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Friday, December 11, 2015

Women in the Law by Jerri Blair

Ever notice people who share interests seem to gravitate toward one another? My next guest is Jerri Blair, an attorney who turned to writing fiction. Her high profile cases have prompted her guest appearances on 20/20, Larry King, Good Morning America, and other shows. One case was even the basis for a movie. I know you'll find her perspective on strong women and the law interesting.

Q. Your first book, Justice for the Black Knight, won the 2015 Beverly Hills Book Award for Best Legal Thriller as well as receiving critical praise from Kirkus and others. You also received great success in your professional life by being counsel on several high profile cases. Your hard work earned you an appointment to the Florida Supreme Court Gender Bias Commission. Did being on that commission alter how you viewed the experiences of women in the law? Did it alter your perception of what a strong woman is?

A: When I first began practicing law, there were only a handful of women lawyers in the county where my firm was located. My first year, I was the only woman in attendance at the barbeques and fish fries, which were the only real meetings of the local bar, one woman in the midst of sixty or seventy male lawyers. I never felt anything but fully accepted as a top notch lawyer and friend by that group of men. Perhaps it was because I had grown up surrounded by athletes, coaches, and referees that it went so well for me. I think the acceptance was largely due to the fact that I was always myself. Whatever the cause, it gave me a view of women in the law that was ignorant of the impact gender was having on many women attorneys.

I am so grateful to have had the appointment to the Gender Bias Commission because it opened my eyes to the need for change in many areas of the judicial system. It wasn’t just the women who were lawyers that we reviewed, but the impact of gender on the judicial system at large. I talked to litigants, prisoners, judges, and lawyers from all walks of the law. We looked at the statutes and how they impacted differently based on gender. I believe the efforts of the commission helped to effectuate some very good change. However, it did not change my perception of what a strong woman is. Just like in every other walk of life, to be a strong person, woman or man, you must take your experiences, whether good or bad, and use them to make yourself a better person.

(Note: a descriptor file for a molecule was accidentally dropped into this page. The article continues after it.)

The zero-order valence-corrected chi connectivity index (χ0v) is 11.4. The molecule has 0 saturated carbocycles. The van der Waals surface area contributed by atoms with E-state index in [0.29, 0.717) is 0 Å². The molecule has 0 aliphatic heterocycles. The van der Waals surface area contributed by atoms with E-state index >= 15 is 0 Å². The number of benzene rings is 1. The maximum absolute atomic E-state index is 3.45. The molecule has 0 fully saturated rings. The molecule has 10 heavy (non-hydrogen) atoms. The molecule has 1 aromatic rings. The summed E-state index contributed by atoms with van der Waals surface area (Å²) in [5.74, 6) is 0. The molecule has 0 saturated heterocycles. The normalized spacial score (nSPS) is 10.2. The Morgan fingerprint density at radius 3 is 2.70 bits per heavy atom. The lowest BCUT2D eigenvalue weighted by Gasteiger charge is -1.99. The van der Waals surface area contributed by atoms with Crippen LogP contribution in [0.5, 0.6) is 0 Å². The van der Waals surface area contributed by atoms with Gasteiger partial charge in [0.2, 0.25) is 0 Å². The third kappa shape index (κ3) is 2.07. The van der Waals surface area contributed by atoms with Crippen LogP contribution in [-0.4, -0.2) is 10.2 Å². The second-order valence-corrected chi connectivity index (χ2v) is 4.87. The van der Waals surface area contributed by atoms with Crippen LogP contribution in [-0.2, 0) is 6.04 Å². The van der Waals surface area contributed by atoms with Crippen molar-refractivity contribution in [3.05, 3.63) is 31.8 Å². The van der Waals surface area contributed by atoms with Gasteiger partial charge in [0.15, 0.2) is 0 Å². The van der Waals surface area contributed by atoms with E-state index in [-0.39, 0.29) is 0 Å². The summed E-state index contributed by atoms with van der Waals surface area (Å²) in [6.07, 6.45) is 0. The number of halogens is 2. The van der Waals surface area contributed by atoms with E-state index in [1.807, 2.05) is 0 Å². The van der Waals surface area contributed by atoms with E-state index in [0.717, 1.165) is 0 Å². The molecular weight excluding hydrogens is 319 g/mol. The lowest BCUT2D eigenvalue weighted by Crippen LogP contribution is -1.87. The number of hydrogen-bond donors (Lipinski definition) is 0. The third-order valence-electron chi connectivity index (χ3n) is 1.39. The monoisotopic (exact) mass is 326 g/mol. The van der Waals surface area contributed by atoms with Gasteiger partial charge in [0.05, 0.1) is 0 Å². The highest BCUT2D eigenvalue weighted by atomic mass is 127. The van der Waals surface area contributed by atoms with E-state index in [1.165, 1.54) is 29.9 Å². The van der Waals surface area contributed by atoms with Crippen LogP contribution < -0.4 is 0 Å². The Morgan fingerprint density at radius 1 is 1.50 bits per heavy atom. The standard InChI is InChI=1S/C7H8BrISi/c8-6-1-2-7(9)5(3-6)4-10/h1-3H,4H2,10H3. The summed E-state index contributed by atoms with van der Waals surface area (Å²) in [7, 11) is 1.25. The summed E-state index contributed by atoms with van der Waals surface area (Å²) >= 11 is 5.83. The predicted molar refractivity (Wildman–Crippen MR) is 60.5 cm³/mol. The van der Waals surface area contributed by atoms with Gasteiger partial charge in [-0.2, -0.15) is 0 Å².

Q: Being a lawyer is not for the timid. Do you think you drew upon a reserve of strength to be effective in your profession that was different from other professions?

A: To be a good trial lawyer, you have to learn to think like a lawyer. You have to dissect the existing law and the facts of your case and weave an argument or a story that will win the day. I was a scientist before I went to law school. I believe the analytic skills I learned in the lab added greatly to my ability to do those things. I’ve always had a strong intuition, something frequently attributed to women, and I know that helped me immensely picking juries and more than that, just finding that little something-something that would take my case over the top. Only the strong survive in the courtroom. I’m sure that any profession requires strength of some type, but I know you have to have it in the courtroom. So it might be a little different than that required in other professions.

Q: A quick search of legal thrillers on Amazon shows six books in the top forty were written by women.
            -Any thoughts on why?

A: I believe meaningful change takes time. It’s sometimes a bad thing for change to occur too rapidly. It makes the effect of the change less than it should be. For instance, in the legal arena, women were almost nonexistent a fairly short time ago, and obviously things had to change. Women needed the chance to move up the ladder in firms and as judges. However, we wouldn’t want a person to be chosen as a judge just because she’s a woman if she doesn’t have the skills necessary to make her a good judge. It would actually be bad for women in general if that happened. It’s the same with literature. Historically, there have been fewer women accepted as great writers. The feeling is obviously different today, but the change to equal numbers of women given star roles in the literary world will take time. With legal thrillers, the difference is not surprising because the number of women in the legal profession has changed so radically in such a short time. It will take time for more women attorneys to make their way from the courtroom to the pages of the legal thriller novel.

            -Do you think readers have an unconscious bias toward books written by men?
A: I certainly wouldn’t say they don’t have a bias built on past experiences. By that I mean that there were fewer books written by women in the past, and certainly fewer that actually had the backing to make them widely read. Once those connections are made in the brain, it’s hard to change them for much of the world. It’s really the same phenomena of change. It will take time.